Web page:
Shure microphones are the real deal, having said by many to completely dominate the microphone market, particularly dynamic mics most often used for live performances. We’ve seen these SM models of microphones used in a very wide range of music, such as recording or performing multiple instruments. The SM57 is one of their best dynamic microphones as backed up by numerous years of use by ourselves and others around the net. There’s a reason you see those 4 or 5 star review all over music websites, including ours. This one made it’s ranks into our best microphone for performing live. Let’s take a look at the Shure SM57 dynamic microphone in detail.
This thing is legendary. I’ve heard of musicians owning up to 2-3 of these at a time. It’s basically like the hammer of a tool shed — almost everyone’s got one due to it’s practicality, cheap cost and overall power. It’s build and stability work like a tank and it’s at around $100 retail. You can’t really go wrong with adding this thing to your arsenal, regardless of what you perform with or record in the studio.
The SM57 is a dynamic microphone, meaning they’re extremely versatile, great for rejecting outside noise and focusing on what’s in front of it, handling high sound pressure levels, and great for grabbing both high and low frequencies. They have a high gain before feedback functionality which makes them great for stage use, giving you a very high volume without hearing that pesky screeching noise. A lot of people use these for vocals, but if we had to name a microphone to be awarded the best “do it all”, this would be it.
The cardioid pick up pattern is also exceptional, which is especially designed to focus on the main source of sound while simultaneously decreasing background noise for some great isolation. This is why some drummers have 3-4 of these at a time — although relatively near each other, they can capture each piece of their kit to give them all separate sound sources.
Another aspect to think about is the fact that this mic doesn’t necessarily need phantom power, which can be very beneficial if your recorders/mixers/audio interfaces that don’t have this feature. However, if you want to get the full power out of it, we do recommend hooking it up to something that can help you increase it’s gain.
Main features and specs of the Shure SM57
- Retail price: $100
- Weight: 10 ounces
- Frequency response: 40 to 15,000 Hz
- Dimensions: 57mm x 32mm (L x W)
- Built-in pneumatic shock-mount system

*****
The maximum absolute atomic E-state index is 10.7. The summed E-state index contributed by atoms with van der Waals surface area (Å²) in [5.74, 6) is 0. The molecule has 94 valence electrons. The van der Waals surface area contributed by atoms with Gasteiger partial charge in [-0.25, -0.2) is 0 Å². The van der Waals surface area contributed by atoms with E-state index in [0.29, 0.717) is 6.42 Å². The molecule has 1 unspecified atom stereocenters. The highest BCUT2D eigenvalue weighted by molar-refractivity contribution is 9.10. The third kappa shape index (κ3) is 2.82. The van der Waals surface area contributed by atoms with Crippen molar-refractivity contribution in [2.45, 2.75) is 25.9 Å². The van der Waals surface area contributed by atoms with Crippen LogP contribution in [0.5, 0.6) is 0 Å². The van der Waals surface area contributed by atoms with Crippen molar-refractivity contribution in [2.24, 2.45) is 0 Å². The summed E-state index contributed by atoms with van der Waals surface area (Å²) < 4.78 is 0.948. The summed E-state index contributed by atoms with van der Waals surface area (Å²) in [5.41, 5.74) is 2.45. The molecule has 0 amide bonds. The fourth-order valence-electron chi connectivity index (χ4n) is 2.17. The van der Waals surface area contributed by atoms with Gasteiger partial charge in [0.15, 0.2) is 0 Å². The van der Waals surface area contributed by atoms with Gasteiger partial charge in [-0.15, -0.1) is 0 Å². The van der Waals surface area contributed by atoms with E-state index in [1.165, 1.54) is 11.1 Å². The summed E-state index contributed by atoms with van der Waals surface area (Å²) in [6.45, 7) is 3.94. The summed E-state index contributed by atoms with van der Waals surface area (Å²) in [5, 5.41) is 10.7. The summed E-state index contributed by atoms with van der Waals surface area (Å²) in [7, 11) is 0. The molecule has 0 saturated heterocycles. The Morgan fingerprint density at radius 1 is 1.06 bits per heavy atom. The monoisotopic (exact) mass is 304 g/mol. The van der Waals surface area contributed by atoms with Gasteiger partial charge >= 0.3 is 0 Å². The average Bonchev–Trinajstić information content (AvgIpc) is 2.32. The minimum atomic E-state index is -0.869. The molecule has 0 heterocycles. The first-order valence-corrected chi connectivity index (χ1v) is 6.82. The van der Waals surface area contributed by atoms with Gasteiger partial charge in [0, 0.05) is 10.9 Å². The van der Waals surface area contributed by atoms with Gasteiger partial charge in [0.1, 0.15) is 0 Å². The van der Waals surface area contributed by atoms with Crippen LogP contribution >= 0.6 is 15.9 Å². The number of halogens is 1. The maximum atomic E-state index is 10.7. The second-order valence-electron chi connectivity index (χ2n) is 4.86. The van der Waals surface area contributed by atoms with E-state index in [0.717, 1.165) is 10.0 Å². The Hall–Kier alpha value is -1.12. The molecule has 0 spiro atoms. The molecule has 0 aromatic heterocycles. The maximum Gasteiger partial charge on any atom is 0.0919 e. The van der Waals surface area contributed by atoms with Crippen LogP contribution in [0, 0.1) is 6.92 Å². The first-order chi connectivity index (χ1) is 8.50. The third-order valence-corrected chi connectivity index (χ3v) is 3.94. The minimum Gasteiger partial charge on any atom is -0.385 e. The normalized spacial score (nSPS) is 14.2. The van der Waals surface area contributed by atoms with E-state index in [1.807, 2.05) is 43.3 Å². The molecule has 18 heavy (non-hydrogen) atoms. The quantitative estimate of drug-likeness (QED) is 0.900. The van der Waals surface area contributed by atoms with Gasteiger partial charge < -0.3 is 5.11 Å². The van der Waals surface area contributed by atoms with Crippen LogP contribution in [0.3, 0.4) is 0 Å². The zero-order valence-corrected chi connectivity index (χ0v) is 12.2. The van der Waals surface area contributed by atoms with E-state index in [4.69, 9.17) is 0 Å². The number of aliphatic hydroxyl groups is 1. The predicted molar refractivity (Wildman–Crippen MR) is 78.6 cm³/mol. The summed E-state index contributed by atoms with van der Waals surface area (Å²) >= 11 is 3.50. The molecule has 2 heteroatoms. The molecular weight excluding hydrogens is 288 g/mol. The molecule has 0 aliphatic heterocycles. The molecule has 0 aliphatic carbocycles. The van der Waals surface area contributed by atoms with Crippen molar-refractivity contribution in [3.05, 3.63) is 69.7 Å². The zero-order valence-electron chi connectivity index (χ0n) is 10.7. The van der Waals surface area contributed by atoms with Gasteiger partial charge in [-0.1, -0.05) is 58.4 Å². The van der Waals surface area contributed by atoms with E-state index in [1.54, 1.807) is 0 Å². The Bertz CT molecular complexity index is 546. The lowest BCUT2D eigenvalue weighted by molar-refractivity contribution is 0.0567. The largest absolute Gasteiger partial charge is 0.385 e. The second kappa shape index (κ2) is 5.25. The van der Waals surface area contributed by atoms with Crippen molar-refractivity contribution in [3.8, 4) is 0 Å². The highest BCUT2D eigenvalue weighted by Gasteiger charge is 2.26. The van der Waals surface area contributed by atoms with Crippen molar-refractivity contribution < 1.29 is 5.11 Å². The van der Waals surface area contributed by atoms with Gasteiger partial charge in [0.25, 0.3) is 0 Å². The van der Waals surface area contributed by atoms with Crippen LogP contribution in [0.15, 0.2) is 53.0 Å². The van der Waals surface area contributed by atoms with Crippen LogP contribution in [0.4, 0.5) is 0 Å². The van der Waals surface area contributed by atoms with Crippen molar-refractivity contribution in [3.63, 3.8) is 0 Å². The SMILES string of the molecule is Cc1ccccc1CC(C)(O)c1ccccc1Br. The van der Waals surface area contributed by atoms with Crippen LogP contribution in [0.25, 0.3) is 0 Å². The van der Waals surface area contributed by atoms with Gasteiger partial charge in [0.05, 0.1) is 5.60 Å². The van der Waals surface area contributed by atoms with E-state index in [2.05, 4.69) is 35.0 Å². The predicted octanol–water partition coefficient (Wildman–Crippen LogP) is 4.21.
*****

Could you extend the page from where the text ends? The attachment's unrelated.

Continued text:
- Pickup pattern: Uniform cardioid
- Output impedance: 150 ohms
- Connector: XLR
Build and stability of the microphone
The SM57 is made of very nice material, especially at it’s cost. We’ve seen a lot of microphones half the price and even equivalent in terms of price tag made extremely cheaply, so you’re not buying a plastic mic from your local electronics store here. It is rugged and will last you quite some time if you take proper care of it.
In terms of dropping the mic on stage after you perform like a battle rapper, we wouldn’t recommend it. However, if you were to accidentally drop it on a hard surface (like I have, quite a few times), you most likely will not break it. It is extremely durable, and what makes it even better in terms of an investment is that a lot of the parts are replaceable: the screen and grille as well as the cartridge.
Common applications of the SM57
This is most ideal used for vocals on stage, but another extremely common usage is acoustic guitars. I’ve also heard numerous drummers express their love for the SM57, sometimes even setting up one of the mics for each different piece of their kit (I’ve heard some use up to 8 mics for on-stage performances). Setting one up for the kick and one for the snare is a common occurrence, being that the dynamic mic type allows it to rarely distort and take the powerful punch without the use of a pad (it can handle a very high sound pressure level). These are also considered the industry standard for guitar cabinets.
Aside from those, here are the official applications of the SM57 listed by Shure themselves: acoustic guitar, bass amp, brass/saxophone, congas, guitar amp,harmonicas, kick and snare drums, percussion, and rack/floor toms. But don’t let that steer you away from using it for anything else you seem feasible that can fall within the frequency range we provide below.
The verdict on the Shure SM57
What about other microphones with the dynamic type? Are the microphones for $50 cheaper worth it? We don’t think so. It’s worth saving the extra few bucks for getting one of the best microphones out there. We think the decision should be between the SM57 and other microphones within it’s range of quality.
For one, the SM57 has been compared to nearly a hundred other microphones, especially it’s sister, the SM58 dynamic microphone — so what’s the difference between the two? The most noticable differnce between the two is the grille – the SM57 allows you get closer to the microphone as opposed to the SM58. The SM58 is better at dampening the higher frequencies since you can stand further away from it. The SM57 is less prone to wind noise. The ultimate verdict is it really depends — they’re both very versatile and can work for a large number of applications. Check out our Shure SM58 microphone review for further information.
As far as recording goes, we’ve heard of the SM57 be used pretty frequently. If you’re looking to find a mic that you’re going to be predominantly recording vocals with, we recommend looking at a condenser microphone (they’re a bit more expensive, but a better investment). Check out our best recording microphone article for more options in terms of condenser mics.
However, for other instruments, it’s great for recording capabilities. If you’re looking for somewhere in the middle of using a microphone for both recording as well as playing with live occasionally, the Shure SM57 dynamic microphone is your best bet, especially if you’re on a budget.